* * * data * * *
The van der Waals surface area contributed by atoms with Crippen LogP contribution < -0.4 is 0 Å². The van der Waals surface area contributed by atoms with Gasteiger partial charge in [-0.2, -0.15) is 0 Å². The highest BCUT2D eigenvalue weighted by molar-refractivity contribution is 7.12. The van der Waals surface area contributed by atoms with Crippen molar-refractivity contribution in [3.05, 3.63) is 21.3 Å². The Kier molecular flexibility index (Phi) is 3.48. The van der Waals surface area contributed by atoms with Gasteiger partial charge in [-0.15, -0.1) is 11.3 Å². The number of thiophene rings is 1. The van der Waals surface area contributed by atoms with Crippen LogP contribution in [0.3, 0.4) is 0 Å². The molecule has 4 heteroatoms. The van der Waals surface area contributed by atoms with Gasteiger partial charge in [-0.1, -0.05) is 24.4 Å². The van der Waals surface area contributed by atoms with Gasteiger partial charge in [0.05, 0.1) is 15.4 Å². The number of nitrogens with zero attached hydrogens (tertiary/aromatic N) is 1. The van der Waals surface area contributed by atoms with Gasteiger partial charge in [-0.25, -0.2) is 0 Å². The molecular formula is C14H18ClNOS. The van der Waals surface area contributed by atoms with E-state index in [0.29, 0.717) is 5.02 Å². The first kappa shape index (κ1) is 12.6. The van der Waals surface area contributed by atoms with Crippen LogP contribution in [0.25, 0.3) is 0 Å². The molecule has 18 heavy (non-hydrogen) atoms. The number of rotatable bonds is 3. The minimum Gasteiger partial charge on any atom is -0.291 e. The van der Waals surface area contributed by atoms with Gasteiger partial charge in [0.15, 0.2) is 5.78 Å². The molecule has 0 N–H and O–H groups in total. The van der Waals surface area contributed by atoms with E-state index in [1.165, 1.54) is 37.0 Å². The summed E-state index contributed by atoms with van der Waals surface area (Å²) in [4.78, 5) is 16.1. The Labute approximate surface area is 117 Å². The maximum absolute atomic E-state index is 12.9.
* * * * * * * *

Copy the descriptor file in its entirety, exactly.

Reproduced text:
The van der Waals surface area contributed by atoms with Crippen LogP contribution < -0.4 is 0 Å². The van der Waals surface area contributed by atoms with Gasteiger partial charge in [-0.2, -0.15) is 0 Å². The highest BCUT2D eigenvalue weighted by molar-refractivity contribution is 7.12. The van der Waals surface area contributed by atoms with Crippen molar-refractivity contribution in [3.05, 3.63) is 21.3 Å². The Kier molecular flexibility index (Phi) is 3.48. The van der Waals surface area contributed by atoms with Gasteiger partial charge in [-0.15, -0.1) is 11.3 Å². The number of thiophene rings is 1. The van der Waals surface area contributed by atoms with Crippen LogP contribution in [0.3, 0.4) is 0 Å². The molecule has 4 heteroatoms. The van der Waals surface area contributed by atoms with Gasteiger partial charge in [-0.1, -0.05) is 24.4 Å². The van der Waals surface area contributed by atoms with Gasteiger partial charge in [0.05, 0.1) is 15.4 Å². The number of nitrogens with zero attached hydrogens (tertiary/aromatic N) is 1. The van der Waals surface area contributed by atoms with Gasteiger partial charge in [-0.25, -0.2) is 0 Å². The molecular formula is C14H18ClNOS. The van der Waals surface area contributed by atoms with E-state index in [0.29, 0.717) is 5.02 Å². The first kappa shape index (κ1) is 12.6. The van der Waals surface area contributed by atoms with Crippen LogP contribution in [0.25, 0.3) is 0 Å². The molecule has 18 heavy (non-hydrogen) atoms. The number of rotatable bonds is 3. The minimum Gasteiger partial charge on any atom is -0.291 e. The van der Waals surface area contributed by atoms with Gasteiger partial charge in [0.15, 0.2) is 5.78 Å². The molecule has 0 N–H and O–H groups in total. The van der Waals surface area contributed by atoms with E-state index in [1.165, 1.54) is 37.0 Å². The summed E-state index contributed by atoms with van der Waals surface area (Å²) in [4.78, 5) is 16.1. The Labute approximate surface area is 117 Å². The maximum absolute atomic E-state index is 12.9.